Five people are now confirmed to have had dengue fever recently in the Cayman Islands while a further two have returned positive preliminary tests.
Medical Officer of Health Dr. Kiran Kumar said Friday the five confirmed and two presumed cases were all imported, with the patients having returned from places with outbreaks of dengue.
‘Thus we can say that so far there is no evidence of local transmission in the Cayman Islands,’ he said in a GIS press release.
Because the virus stays in the patient’s blood for only a week after the patient develops symptoms, the confirmed cases are now no longer infectious, Mr. Kumar explained.
Tests on a further 25 suspected cases indicate they are unlikely to be positive for dengue, but these results have yet to be confirmed.
Once a patient returns a negative test they need to be re-tested, because it takes a minimum of five to seven days after symptoms develop for the test to detect the disease, Mr. Kumar has previously explained.
Doctors on Grand Cayman have so far tested 39 people for dengue fever.
Mr. Kumar said most of these tests were routinely ordered to eliminate the existence of dengue fever.
Since reports of dengue fever cases on Grand Cayman first emerged on 18 October, health authorities have been describing the cases as either positive, negative or suspected.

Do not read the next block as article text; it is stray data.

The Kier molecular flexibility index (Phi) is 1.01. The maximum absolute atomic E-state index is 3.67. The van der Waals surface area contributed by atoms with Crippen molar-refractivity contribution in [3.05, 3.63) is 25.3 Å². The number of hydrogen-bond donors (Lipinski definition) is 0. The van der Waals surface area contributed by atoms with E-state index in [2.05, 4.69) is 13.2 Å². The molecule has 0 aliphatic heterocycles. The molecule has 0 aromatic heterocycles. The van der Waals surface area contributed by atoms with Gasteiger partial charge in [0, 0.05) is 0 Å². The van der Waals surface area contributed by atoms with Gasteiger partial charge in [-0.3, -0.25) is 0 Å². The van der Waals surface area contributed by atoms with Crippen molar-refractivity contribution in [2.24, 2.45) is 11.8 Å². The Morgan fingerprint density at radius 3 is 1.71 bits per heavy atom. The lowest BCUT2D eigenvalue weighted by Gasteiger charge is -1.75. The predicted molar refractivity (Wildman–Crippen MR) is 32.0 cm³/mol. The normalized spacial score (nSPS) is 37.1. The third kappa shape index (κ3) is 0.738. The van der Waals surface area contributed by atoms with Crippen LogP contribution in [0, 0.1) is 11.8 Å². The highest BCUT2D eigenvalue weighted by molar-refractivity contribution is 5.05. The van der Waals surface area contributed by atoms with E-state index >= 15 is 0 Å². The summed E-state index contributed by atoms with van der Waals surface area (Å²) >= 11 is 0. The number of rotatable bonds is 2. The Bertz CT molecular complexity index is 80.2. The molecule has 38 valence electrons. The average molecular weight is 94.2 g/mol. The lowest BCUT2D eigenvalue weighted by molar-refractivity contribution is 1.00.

However, Mr. Kumar said the label suspected dengue cases does not necessarily mean dengue fever was suspected.
‘These reported inflated numbers from precautionary actions have led to headlines, causing unwarranted public concern, as if dengue is a big problem here – although in the body of these articles the details did indicate that that was not so,’ he claimed.
Although dengue fever is not endemic in the Cayman Islands, the Aedes aegypti mosquito – the dengue vector – is present on Grand Cayman and its population is estimated to have surged by 1,300 per cent in the aftermath of Hurricane Ivan.
Although there remains no evidence of local transmission of the disease, Mr. Kumar warned residents to protect themselves from mosquito bites.
‘The only real measure to protect ourselves is to avoid being bitten,’ he said, adding there is no vaccine to protect against the disease.